Directed by Philip Franks, it stars Matthew Kelly as W H Auden/Fitz and David Yelland as Benjamin Britten/Henry in an exploration of friendship, rivalry and heartache – and the joy, pain and emotional cost of creativity.
The piece centres on a fictional meeting between poet Auden and composer Britten. Bennett wrote it as a play within a play: actors Fitz, Henry, Tim and Donald are rehearsing a play called Caliban’s Day under the direction of stage manager, Kay, and in the presence of the playwright, Neil. In Caliban’s Day, a fictitious meeting occurs in 1973 in Auden’s (Fitz) rooms at Oxford not long before he dies. As Matthew explains: “The meeting is fictitious in that Auden and Britten never actually met after 1942 when they fell out. When Britten fell out with people, they were known as corpses. He never forgave them. They were dead to him.
“But this meeting takes place 30 years later, shortly before their deaths. Britten died at 63 and Auden was 66, and it imagines their collaboration on Britten’s last piece which was Death In Venice. It is about him coming to Auden for help with the libretto.
“I am playing Arden, and really you can get all you need from the text, but you can get a lot from Google and from books. There is another character called Humphrey Carpenter who wrote many biographies. He is a commentator as well. But you have also got Fitz, Henry, Donald and Tim who are all playing characters in the play, and we come in and out of the play which gives us the chance for a lot of theatrical jokes and we also get to commentate on the play.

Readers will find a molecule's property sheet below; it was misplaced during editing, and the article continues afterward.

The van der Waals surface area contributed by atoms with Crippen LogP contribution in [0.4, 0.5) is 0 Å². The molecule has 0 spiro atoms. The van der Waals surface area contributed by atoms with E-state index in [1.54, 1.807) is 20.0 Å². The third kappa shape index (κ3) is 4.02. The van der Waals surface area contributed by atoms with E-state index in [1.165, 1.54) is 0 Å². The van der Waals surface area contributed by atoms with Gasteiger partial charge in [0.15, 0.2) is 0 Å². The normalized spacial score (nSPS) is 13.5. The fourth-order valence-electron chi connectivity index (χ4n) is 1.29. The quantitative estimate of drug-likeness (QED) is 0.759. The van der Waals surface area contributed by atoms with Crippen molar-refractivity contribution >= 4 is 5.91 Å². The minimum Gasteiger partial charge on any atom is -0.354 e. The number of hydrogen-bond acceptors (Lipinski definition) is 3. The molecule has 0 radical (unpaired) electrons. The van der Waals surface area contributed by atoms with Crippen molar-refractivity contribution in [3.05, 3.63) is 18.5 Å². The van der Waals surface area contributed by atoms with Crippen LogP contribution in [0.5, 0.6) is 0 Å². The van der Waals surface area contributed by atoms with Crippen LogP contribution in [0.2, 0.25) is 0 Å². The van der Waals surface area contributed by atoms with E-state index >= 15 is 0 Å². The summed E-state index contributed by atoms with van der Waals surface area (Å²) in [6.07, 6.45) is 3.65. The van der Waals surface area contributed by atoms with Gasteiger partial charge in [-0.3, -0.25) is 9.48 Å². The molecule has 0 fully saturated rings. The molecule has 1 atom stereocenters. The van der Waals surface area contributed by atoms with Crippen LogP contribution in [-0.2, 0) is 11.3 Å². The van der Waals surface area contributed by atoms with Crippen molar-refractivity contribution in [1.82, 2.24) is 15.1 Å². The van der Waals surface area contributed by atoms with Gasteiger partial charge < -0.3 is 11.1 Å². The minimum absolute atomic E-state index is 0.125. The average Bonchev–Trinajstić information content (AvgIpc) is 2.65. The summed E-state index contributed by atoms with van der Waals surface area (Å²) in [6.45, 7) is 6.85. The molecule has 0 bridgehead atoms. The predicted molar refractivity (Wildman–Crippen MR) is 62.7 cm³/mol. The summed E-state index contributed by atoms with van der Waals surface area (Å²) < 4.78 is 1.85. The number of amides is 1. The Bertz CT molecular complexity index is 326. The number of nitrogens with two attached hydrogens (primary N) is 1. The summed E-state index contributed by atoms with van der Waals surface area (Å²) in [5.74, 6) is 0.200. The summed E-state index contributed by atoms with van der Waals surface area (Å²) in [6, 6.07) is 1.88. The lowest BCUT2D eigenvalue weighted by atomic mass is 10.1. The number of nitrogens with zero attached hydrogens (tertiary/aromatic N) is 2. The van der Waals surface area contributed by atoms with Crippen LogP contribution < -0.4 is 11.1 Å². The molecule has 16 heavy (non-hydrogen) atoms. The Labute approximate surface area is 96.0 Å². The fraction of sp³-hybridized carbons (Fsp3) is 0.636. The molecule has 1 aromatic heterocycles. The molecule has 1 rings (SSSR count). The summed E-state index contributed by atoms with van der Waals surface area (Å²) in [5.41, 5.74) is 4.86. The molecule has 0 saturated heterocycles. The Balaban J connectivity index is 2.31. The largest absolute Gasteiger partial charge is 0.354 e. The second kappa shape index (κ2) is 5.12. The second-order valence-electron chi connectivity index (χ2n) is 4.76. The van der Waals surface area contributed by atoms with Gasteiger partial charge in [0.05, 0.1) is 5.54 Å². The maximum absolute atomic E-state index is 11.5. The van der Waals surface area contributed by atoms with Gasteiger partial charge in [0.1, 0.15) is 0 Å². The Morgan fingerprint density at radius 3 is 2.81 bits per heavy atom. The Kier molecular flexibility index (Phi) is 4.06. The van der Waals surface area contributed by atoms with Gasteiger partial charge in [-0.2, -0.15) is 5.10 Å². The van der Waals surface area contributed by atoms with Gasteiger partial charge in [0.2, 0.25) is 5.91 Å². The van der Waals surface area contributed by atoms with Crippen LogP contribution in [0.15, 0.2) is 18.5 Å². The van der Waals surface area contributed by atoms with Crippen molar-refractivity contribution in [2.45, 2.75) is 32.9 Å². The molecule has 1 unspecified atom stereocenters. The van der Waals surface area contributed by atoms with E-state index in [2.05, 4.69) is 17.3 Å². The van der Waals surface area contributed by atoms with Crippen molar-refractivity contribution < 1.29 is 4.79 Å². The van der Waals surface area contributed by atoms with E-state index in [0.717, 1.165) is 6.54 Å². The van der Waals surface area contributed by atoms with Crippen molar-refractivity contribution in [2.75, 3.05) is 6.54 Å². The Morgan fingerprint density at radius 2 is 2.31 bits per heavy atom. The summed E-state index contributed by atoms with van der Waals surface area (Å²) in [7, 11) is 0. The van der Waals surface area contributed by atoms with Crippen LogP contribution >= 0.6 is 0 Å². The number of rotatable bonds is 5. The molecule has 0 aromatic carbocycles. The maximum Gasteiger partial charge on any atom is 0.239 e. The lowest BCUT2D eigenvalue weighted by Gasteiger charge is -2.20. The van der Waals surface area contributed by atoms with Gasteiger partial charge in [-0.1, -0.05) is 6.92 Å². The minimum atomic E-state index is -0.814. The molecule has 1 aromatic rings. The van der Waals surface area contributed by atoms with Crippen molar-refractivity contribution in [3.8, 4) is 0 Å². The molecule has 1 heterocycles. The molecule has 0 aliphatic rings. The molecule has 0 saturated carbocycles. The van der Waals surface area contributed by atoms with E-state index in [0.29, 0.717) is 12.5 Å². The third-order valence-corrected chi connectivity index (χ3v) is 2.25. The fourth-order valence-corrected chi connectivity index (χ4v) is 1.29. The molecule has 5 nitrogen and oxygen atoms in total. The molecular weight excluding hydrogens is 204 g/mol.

“But what is fascinating about Bennett is that he is intellectually hospitable. He brings us in. He is incredible. He doesn’t talk down. He doesn’t dumb down. You never feel that you are out of your depth with Bennett. He is kind, and really what the play is about is creativity and friendship and death. It is also about sex, and it is also fantastically funny.
“It feels typical Bennett. It is very, very witty, but it is also very, very moving. It also gives voice to the people that don’t have a voice, the people that look after the stars of the world, the people that surround Britten and Auden.
“Bennett is not involved in every production. He couldn’t be. But he is aware of what is happening and always very encouraging. This is my fourth Alan Bennett. I have done two productions of Kafka’s Dick, the first of which was with my son in York and then I did Kafka’s Dick in Bath and then I did The History Boys. Every time I have done a production of Alan Bennett, the opening night, he always sends a little card and a bottle of champagne for the company.”